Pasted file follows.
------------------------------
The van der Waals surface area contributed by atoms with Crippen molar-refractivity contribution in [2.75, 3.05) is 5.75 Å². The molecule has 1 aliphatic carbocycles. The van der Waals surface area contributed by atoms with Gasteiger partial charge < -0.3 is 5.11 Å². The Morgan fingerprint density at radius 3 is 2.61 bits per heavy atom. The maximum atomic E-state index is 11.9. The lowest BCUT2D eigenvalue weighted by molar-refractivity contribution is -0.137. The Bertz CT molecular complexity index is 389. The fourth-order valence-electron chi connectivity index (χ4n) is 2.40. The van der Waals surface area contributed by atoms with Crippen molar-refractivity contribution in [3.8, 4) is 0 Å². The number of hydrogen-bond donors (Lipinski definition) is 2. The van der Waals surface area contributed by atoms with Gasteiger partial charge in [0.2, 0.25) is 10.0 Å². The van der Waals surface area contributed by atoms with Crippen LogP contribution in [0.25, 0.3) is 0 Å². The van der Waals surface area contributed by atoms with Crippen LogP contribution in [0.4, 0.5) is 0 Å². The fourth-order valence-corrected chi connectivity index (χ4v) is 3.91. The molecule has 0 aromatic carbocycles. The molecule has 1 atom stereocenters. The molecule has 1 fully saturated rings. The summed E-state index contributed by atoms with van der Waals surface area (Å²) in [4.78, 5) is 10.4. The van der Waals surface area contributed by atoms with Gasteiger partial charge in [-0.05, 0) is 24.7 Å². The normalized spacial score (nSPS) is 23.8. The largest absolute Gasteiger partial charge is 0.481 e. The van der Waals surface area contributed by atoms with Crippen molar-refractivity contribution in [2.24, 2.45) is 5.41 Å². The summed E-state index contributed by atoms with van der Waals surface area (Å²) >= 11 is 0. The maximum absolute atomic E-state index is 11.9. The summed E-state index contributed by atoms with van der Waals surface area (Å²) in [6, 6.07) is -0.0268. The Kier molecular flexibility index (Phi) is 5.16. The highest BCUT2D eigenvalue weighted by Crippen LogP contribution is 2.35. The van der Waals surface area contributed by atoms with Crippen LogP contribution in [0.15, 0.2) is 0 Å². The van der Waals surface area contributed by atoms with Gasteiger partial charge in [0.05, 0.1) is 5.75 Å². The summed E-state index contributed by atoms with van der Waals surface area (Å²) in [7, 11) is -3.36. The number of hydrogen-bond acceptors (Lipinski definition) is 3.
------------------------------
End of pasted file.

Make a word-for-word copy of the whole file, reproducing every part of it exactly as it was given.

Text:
The van der Waals surface area contributed by atoms with Crippen molar-refractivity contribution in [2.75, 3.05) is 5.75 Å². The molecule has 1 aliphatic carbocycles. The van der Waals surface area contributed by atoms with Gasteiger partial charge < -0.3 is 5.11 Å². The Morgan fingerprint density at radius 3 is 2.61 bits per heavy atom. The maximum atomic E-state index is 11.9. The lowest BCUT2D eigenvalue weighted by molar-refractivity contribution is -0.137. The Bertz CT molecular complexity index is 389. The fourth-order valence-electron chi connectivity index (χ4n) is 2.40. The van der Waals surface area contributed by atoms with Crippen molar-refractivity contribution in [3.8, 4) is 0 Å². The number of hydrogen-bond donors (Lipinski definition) is 2. The van der Waals surface area contributed by atoms with Gasteiger partial charge in [0.2, 0.25) is 10.0 Å². The van der Waals surface area contributed by atoms with Crippen LogP contribution in [0.25, 0.3) is 0 Å². The van der Waals surface area contributed by atoms with Crippen LogP contribution in [0.4, 0.5) is 0 Å². The fourth-order valence-corrected chi connectivity index (χ4v) is 3.91. The molecule has 0 aromatic carbocycles. The molecule has 1 atom stereocenters. The molecule has 1 fully saturated rings. The summed E-state index contributed by atoms with van der Waals surface area (Å²) in [4.78, 5) is 10.4. The van der Waals surface area contributed by atoms with Gasteiger partial charge in [-0.05, 0) is 24.7 Å². The normalized spacial score (nSPS) is 23.8. The largest absolute Gasteiger partial charge is 0.481 e. The van der Waals surface area contributed by atoms with Crippen molar-refractivity contribution in [2.24, 2.45) is 5.41 Å². The summed E-state index contributed by atoms with van der Waals surface area (Å²) >= 11 is 0. The maximum absolute atomic E-state index is 11.9. The summed E-state index contributed by atoms with van der Waals surface area (Å²) in [6, 6.07) is -0.0268. The Kier molecular flexibility index (Phi) is 5.16. The highest BCUT2D eigenvalue weighted by Crippen LogP contribution is 2.35. The van der Waals surface area contributed by atoms with Crippen LogP contribution in [0.15, 0.2) is 0 Å². The van der Waals surface area contributed by atoms with Gasteiger partial charge in [0.05, 0.1) is 5.75 Å². The summed E-state index contributed by atoms with van der Waals surface area (Å²) in [7, 11) is -3.36. The number of hydrogen-bond acceptors (Lipinski definition) is 3.